Source: The Hindu
Manifest pedagogy: Air corridors and open lanes of communication are a key strategy to boost ties, people to people and trade, and also promote peace and prosperity in the region. It is a starting point for even more deepening partnership with other countries.
In news: India is planning to set up “air corridors” between India and five Central Asian nations.
Placing it in syllabus: India and Central Asia
Static dimensions: What are Air Corridors?
- What is their need with Central Asia?
What are Air Corridors?
- Air corridors are established to remove transit barriers and encourage export promotion that is critical for economic development of regions.
- They include regular cargo flights with special clearing and customs facilities to expedite the movement of goods, especially fresh fruit and other agricultural produce.
- The first air corridor of India was established with Afghanistan in 2017.
- Now India is exploring ways to set up “air corridors” with five Central Asian nations – Kazakhstan, Kyrgyzstan, Tajikistan, Turkmenistan and Uzbekistan.
What is their need with Central Asia?
- The idea was mooted at the recently held “India Central Asia Business council” (set up by the Federation of the Indian Chambers of Commerce and Industry (FICCI)).
- The council has decided to establish four working groups including on energy, agro and food processing, tourism and pharmaceuticals to further boost trade.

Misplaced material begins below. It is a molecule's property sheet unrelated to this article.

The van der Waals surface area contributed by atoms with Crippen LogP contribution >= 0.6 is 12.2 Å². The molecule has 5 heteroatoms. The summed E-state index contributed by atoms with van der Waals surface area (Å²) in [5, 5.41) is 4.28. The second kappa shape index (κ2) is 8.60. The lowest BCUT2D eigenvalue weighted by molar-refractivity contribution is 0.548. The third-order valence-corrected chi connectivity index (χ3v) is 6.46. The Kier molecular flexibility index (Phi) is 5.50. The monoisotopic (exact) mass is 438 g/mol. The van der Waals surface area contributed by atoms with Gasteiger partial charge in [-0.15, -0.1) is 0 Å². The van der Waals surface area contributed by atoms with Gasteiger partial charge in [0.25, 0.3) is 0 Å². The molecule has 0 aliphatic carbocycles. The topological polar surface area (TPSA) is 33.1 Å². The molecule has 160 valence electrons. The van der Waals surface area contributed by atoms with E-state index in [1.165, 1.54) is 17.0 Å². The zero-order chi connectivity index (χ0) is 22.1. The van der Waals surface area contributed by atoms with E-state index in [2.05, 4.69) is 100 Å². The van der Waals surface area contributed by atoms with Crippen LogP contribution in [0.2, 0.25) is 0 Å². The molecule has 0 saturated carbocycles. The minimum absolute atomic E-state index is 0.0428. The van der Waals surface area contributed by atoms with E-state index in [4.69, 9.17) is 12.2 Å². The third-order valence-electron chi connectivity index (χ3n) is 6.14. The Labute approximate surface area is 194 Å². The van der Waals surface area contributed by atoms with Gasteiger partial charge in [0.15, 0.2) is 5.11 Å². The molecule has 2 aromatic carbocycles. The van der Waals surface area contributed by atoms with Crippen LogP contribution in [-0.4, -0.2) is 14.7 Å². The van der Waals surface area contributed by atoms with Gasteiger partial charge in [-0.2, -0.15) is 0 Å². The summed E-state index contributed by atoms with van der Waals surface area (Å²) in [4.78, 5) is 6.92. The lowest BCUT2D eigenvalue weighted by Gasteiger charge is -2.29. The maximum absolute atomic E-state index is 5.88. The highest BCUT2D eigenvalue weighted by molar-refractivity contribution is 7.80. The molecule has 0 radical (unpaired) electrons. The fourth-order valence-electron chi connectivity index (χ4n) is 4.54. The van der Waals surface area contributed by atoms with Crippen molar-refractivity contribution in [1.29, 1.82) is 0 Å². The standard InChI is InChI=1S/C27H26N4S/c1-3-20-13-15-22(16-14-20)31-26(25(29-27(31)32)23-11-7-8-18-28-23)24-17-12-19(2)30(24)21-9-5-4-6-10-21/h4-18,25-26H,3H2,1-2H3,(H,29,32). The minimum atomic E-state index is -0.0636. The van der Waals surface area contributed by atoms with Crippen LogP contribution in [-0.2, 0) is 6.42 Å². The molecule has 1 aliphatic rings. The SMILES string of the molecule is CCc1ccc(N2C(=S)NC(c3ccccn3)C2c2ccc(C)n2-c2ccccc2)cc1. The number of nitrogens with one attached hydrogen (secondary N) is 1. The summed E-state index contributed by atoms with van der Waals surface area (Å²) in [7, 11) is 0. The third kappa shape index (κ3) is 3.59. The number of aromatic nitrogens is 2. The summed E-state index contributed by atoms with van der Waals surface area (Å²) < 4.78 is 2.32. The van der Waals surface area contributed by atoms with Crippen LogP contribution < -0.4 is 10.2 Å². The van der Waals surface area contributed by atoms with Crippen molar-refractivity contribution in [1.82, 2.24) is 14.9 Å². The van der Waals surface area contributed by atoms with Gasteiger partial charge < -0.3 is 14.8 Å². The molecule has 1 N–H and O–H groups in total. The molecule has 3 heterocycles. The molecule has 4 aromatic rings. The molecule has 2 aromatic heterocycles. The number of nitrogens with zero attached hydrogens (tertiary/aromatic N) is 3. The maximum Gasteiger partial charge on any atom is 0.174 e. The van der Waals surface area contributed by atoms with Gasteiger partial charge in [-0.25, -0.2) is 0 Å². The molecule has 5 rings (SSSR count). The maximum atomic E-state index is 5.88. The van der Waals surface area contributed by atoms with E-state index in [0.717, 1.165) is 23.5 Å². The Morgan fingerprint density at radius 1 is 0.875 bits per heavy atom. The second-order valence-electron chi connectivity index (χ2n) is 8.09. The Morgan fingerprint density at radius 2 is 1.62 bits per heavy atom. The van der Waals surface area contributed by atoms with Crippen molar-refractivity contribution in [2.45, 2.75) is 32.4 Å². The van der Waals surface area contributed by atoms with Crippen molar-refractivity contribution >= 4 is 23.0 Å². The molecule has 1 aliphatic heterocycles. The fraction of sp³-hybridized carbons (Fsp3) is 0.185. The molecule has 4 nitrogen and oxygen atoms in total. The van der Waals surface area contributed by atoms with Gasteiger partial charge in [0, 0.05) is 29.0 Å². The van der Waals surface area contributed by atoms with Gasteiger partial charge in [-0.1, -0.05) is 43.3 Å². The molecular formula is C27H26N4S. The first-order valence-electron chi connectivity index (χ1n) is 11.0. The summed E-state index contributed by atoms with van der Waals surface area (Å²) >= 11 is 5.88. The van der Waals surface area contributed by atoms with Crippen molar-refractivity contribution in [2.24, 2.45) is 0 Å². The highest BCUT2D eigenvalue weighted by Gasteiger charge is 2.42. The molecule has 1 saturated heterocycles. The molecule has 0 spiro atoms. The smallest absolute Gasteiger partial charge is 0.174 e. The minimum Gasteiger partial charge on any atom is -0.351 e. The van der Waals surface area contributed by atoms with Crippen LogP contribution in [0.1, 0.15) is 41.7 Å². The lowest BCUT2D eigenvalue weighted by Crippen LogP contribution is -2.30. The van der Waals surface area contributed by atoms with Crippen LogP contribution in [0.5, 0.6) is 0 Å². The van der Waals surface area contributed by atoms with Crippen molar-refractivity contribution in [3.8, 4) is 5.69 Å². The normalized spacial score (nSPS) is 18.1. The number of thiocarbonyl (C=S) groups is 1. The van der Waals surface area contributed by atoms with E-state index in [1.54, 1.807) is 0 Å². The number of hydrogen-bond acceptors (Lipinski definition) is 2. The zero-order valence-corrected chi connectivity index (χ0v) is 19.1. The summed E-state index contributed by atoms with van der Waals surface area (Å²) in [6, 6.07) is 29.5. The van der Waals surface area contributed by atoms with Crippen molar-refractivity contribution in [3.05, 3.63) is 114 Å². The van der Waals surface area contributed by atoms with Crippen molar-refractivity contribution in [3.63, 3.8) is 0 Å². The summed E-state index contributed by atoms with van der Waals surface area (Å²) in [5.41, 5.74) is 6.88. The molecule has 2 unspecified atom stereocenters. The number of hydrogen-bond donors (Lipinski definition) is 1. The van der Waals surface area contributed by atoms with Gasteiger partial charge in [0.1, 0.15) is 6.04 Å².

- While flying time from Delhi for most of the Central Asian destinations is two hours, it may take two months for containers sent overland from India to reach these places.
- A lack of “overland connectivity” (reference to barriers to transit trade through Pakistan) has kept the total trade between India and Central Asia approximately low at $2 billion per year.
- Availability of air corridors can help in transporting goods, especially perishable ones, efficiently and swiftly.
- Tourism, medical tourism and higher education are the other sectors that have tremendous potential for collaboration between India and the Central Asian countries.
- At present, most of the trade between Central Asia goes via Bandar Abbas in Iran, northern Europe or China. Though the government has been seeking to develop more direct routes from Chabahar, conceptualising the International North South Transport Corridor (INSTC) and becoming a part of the Ashgabat Agreement, the rail-link between Chabahar and the crossover into Afghanistan is yet to be developed.
- Without considerable progress on infrastructure on the ground, promotion of trade with Central Asia is a daunting task.
- Visa procedures need to be streamlined further in order to grow services, including medical tourism and education.